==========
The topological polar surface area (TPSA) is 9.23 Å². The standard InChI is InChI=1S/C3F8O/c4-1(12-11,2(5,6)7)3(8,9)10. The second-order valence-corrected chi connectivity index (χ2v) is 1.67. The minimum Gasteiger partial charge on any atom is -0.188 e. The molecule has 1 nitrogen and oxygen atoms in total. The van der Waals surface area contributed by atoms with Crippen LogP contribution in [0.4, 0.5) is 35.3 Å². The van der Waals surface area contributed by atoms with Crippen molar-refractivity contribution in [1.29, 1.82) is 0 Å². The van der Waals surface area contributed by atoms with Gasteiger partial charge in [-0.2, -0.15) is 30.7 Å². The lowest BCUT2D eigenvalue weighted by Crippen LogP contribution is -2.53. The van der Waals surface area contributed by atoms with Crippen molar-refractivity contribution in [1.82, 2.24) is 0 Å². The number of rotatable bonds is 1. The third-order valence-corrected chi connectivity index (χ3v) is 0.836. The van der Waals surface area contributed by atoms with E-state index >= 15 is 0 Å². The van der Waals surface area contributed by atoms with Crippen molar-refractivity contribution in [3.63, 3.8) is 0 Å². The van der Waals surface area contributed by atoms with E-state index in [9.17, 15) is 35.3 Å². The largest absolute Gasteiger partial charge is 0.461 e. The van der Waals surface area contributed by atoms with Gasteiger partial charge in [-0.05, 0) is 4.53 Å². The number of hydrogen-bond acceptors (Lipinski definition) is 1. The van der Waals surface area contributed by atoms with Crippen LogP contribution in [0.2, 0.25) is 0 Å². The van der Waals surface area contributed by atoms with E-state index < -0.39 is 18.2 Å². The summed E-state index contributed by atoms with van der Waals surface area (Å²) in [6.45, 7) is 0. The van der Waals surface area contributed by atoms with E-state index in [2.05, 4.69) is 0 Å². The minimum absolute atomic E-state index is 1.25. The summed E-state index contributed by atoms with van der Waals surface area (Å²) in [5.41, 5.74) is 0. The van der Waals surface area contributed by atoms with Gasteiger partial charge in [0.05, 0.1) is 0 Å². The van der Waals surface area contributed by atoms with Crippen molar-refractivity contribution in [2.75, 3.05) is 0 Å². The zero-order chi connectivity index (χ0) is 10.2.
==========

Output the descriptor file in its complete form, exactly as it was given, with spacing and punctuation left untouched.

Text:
The topological polar surface area (TPSA) is 9.23 Å². The standard InChI is InChI=1S/C3F8O/c4-1(12-11,2(5,6)7)3(8,9)10. The second-order valence-corrected chi connectivity index (χ2v) is 1.67. The minimum Gasteiger partial charge on any atom is -0.188 e. The molecule has 1 nitrogen and oxygen atoms in total. The van der Waals surface area contributed by atoms with Crippen LogP contribution in [0.4, 0.5) is 35.3 Å². The van der Waals surface area contributed by atoms with Crippen molar-refractivity contribution in [1.29, 1.82) is 0 Å². The van der Waals surface area contributed by atoms with Gasteiger partial charge in [-0.2, -0.15) is 30.7 Å². The lowest BCUT2D eigenvalue weighted by Crippen LogP contribution is -2.53. The van der Waals surface area contributed by atoms with Crippen molar-refractivity contribution in [1.82, 2.24) is 0 Å². The number of rotatable bonds is 1. The third-order valence-corrected chi connectivity index (χ3v) is 0.836. The van der Waals surface area contributed by atoms with E-state index >= 15 is 0 Å². The van der Waals surface area contributed by atoms with Crippen molar-refractivity contribution in [3.63, 3.8) is 0 Å². The van der Waals surface area contributed by atoms with E-state index in [9.17, 15) is 35.3 Å². The largest absolute Gasteiger partial charge is 0.461 e. The van der Waals surface area contributed by atoms with Gasteiger partial charge in [-0.05, 0) is 4.53 Å². The number of hydrogen-bond acceptors (Lipinski definition) is 1. The van der Waals surface area contributed by atoms with Crippen LogP contribution in [0.2, 0.25) is 0 Å². The van der Waals surface area contributed by atoms with E-state index < -0.39 is 18.2 Å². The summed E-state index contributed by atoms with van der Waals surface area (Å²) in [6.45, 7) is 0. The van der Waals surface area contributed by atoms with E-state index in [2.05, 4.69) is 0 Å². The minimum absolute atomic E-state index is 1.25. The summed E-state index contributed by atoms with van der Waals surface area (Å²) in [5.41, 5.74) is 0. The van der Waals surface area contributed by atoms with Gasteiger partial charge in [0.05, 0.1) is 0 Å². The van der Waals surface area contributed by atoms with Crippen molar-refractivity contribution in [2.75, 3.05) is 0 Å². The zero-order chi connectivity index (χ0) is 10.2.